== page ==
Differentiation of the anterior body wall and truncal epidermis and associated co-migration of cutaneous nerves and mesenchyme
Munger, G.T.; Munger, B.L.
Anatomical Record 231(2): 261-274
ISSN/ISBN: 0003-276X PMID: 1836119 DOI: 10.1002/ar.1092310214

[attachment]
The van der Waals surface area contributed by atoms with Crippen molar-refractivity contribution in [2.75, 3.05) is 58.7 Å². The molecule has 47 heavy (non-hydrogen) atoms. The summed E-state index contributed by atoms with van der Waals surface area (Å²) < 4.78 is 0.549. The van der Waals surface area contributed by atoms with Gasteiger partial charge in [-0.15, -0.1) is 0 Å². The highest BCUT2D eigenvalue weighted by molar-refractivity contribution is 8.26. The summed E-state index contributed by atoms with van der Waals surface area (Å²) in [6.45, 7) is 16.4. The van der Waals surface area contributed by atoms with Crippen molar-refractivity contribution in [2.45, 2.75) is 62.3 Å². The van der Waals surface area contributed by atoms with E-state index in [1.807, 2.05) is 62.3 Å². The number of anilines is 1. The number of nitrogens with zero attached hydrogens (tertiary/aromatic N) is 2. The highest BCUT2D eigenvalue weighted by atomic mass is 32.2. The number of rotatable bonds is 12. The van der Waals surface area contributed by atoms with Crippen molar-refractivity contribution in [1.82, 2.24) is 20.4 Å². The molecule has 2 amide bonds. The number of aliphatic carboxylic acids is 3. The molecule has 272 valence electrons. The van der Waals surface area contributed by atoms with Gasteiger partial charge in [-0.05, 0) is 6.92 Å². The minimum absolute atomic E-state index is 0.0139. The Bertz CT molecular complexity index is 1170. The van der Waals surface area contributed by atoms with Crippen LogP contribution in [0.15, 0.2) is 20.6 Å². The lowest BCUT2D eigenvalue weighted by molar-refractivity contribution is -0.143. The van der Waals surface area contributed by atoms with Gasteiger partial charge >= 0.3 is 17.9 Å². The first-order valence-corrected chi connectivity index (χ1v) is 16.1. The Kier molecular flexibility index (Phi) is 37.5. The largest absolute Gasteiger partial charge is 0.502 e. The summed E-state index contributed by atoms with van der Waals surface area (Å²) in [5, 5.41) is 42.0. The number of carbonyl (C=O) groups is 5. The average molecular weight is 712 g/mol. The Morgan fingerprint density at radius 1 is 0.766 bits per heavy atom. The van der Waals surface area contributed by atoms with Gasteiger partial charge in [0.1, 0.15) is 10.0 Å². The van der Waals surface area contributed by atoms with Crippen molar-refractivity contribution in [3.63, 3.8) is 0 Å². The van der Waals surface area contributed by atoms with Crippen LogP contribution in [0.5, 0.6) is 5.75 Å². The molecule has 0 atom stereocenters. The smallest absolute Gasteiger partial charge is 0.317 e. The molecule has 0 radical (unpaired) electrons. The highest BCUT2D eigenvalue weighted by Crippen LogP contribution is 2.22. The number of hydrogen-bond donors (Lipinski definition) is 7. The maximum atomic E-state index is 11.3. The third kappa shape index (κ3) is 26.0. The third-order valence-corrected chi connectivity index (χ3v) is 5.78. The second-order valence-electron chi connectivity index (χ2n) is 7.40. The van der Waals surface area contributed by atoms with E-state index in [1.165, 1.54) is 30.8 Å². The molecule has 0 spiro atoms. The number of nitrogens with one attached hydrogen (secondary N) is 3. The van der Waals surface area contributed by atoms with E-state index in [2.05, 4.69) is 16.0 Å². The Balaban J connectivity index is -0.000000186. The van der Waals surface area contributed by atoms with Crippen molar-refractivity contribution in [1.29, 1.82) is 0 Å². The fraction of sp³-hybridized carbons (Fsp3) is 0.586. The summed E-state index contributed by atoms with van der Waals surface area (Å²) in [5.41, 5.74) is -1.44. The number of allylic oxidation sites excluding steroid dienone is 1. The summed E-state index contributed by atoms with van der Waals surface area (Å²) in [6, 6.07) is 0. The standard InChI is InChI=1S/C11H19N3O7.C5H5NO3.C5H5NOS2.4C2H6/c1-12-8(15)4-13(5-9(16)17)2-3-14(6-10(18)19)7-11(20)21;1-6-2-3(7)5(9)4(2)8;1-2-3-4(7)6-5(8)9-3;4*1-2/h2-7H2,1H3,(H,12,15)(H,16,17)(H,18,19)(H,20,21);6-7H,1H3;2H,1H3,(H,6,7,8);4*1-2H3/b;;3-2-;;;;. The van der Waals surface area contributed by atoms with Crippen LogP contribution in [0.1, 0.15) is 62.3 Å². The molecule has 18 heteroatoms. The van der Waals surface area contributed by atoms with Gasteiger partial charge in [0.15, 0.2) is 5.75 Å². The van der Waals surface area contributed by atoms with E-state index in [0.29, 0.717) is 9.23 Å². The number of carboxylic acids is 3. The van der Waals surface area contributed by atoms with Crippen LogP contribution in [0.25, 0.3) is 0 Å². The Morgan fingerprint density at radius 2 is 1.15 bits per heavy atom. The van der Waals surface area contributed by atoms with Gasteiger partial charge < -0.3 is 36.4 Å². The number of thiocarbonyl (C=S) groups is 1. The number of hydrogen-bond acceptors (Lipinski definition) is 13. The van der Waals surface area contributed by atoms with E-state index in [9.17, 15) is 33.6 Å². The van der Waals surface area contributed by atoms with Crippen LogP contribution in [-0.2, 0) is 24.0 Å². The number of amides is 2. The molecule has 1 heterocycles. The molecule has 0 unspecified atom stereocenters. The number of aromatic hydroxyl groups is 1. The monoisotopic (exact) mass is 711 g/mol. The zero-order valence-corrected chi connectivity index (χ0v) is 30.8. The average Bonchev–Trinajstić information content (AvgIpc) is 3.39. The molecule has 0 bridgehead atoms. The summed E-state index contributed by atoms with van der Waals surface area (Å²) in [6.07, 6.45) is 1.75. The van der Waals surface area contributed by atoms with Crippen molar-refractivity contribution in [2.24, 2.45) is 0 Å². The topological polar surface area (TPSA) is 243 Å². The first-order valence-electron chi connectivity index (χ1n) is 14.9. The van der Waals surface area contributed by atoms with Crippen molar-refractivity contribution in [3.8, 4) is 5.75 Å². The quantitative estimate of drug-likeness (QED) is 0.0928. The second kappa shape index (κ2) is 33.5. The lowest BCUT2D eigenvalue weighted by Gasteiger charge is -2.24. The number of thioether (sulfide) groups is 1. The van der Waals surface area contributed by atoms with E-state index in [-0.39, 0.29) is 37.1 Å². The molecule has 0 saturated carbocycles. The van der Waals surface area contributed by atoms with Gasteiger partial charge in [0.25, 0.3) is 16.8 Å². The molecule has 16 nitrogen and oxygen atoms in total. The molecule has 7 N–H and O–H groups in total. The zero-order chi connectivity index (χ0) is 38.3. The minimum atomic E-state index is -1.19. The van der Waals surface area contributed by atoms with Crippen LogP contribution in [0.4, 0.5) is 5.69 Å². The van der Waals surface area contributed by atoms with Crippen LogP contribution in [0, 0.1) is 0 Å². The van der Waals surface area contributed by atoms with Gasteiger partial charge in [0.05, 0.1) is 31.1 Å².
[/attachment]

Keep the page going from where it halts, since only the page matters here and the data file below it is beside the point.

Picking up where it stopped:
The present study examines the relationship between the migration of mesenchyme and associated cutaneous nerves that are involved in the closure of the anterior body wall in embryonic mice and rats by light and electron microscopy. The sternum is formed by the migration of condensations of mesenchyme originating in the dorsolateral body wall known as sternal bands. In the course of analyzing this process in rodent embryos we have identified similar paired caudal extensions of the sternal bands that are responsible for the closure of the abdominal wall following resolution of the umbilical hernia, and we suggest these bands of mesoderm should be referred to as the abdominal bands. Both the sternal and abdominal bands are associated with the development of the segmental spinal nerves and their cutaneous terminal branches. The first cutaneous nerve to reach the skin surface in rats is the later cutaneous nerve (PCN and ACN) at E13.5 days. The ACN co-migrates with the sternal and abdominal bands, and terminal branches of axons from the ACN approach the epidermis during this migration. Differentiation of the epidermis could be recognized as a change in shape of epidermal cells from squamous to cuboidal, and this initial differentiation coincides with the onset of cutaneous innervation, beginning at the site of the LCN and following the extent of innervation of the PCN as well as the migration of the mesodermal bands and associated ACN. The paired ACN's meet in the ventral midline at E16.5 in rats as the sternal bands fuse, and terminal axons from both nerves densely innervate the midline skin.